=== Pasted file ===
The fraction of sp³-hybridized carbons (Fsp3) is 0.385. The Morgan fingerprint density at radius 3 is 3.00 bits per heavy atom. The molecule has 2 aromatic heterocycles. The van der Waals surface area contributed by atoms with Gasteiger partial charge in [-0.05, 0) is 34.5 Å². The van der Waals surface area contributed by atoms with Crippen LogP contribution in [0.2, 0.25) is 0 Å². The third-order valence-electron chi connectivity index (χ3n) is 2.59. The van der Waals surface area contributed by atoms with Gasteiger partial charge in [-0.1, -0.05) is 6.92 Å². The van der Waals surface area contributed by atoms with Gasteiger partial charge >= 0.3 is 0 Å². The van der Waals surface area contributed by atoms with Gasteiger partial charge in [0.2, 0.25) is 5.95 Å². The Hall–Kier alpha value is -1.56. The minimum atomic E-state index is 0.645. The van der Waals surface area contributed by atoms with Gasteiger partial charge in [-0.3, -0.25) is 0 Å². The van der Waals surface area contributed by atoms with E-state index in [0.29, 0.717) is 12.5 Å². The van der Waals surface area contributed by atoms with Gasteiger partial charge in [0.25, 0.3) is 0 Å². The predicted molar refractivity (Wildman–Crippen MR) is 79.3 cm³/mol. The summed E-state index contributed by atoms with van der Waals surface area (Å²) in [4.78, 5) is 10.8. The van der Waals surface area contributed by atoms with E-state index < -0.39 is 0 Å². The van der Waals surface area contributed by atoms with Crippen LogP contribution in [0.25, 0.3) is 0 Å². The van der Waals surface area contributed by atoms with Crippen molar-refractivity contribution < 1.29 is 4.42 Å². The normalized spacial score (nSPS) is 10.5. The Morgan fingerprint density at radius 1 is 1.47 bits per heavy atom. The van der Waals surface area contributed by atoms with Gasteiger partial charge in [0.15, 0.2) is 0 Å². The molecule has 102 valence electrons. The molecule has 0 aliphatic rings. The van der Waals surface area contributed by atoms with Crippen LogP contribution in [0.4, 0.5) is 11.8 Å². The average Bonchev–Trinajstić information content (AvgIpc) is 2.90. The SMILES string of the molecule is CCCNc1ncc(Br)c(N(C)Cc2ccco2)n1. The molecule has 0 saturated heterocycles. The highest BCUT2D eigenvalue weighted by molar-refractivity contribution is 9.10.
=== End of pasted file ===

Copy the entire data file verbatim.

The fraction of sp³-hybridized carbons (Fsp3) is 0.385. The Morgan fingerprint density at radius 3 is 3.00 bits per heavy atom. The molecule has 2 aromatic heterocycles. The van der Waals surface area contributed by atoms with Gasteiger partial charge in [-0.05, 0) is 34.5 Å². The van der Waals surface area contributed by atoms with Crippen LogP contribution in [0.2, 0.25) is 0 Å². The third-order valence-electron chi connectivity index (χ3n) is 2.59. The van der Waals surface area contributed by atoms with Gasteiger partial charge in [-0.1, -0.05) is 6.92 Å². The van der Waals surface area contributed by atoms with Gasteiger partial charge >= 0.3 is 0 Å². The van der Waals surface area contributed by atoms with Gasteiger partial charge in [0.2, 0.25) is 5.95 Å². The Hall–Kier alpha value is -1.56. The minimum atomic E-state index is 0.645. The van der Waals surface area contributed by atoms with Gasteiger partial charge in [-0.3, -0.25) is 0 Å². The van der Waals surface area contributed by atoms with E-state index in [0.29, 0.717) is 12.5 Å². The van der Waals surface area contributed by atoms with Gasteiger partial charge in [0.25, 0.3) is 0 Å². The predicted molar refractivity (Wildman–Crippen MR) is 79.3 cm³/mol. The summed E-state index contributed by atoms with van der Waals surface area (Å²) in [4.78, 5) is 10.8. The van der Waals surface area contributed by atoms with E-state index < -0.39 is 0 Å². The van der Waals surface area contributed by atoms with Crippen LogP contribution in [0.25, 0.3) is 0 Å². The van der Waals surface area contributed by atoms with Crippen molar-refractivity contribution < 1.29 is 4.42 Å². The normalized spacial score (nSPS) is 10.5. The Morgan fingerprint density at radius 1 is 1.47 bits per heavy atom. The van der Waals surface area contributed by atoms with Gasteiger partial charge in [0.15, 0.2) is 0 Å². The molecule has 102 valence electrons. The molecule has 0 aliphatic rings. The van der Waals surface area contributed by atoms with Crippen LogP contribution in [0.4, 0.5) is 11.8 Å². The average Bonchev–Trinajstić information content (AvgIpc) is 2.90. The SMILES string of the molecule is CCCNc1ncc(Br)c(N(C)Cc2ccco2)n1. The molecule has 0 saturated heterocycles. The highest BCUT2D eigenvalue weighted by molar-refractivity contribution is 9.10.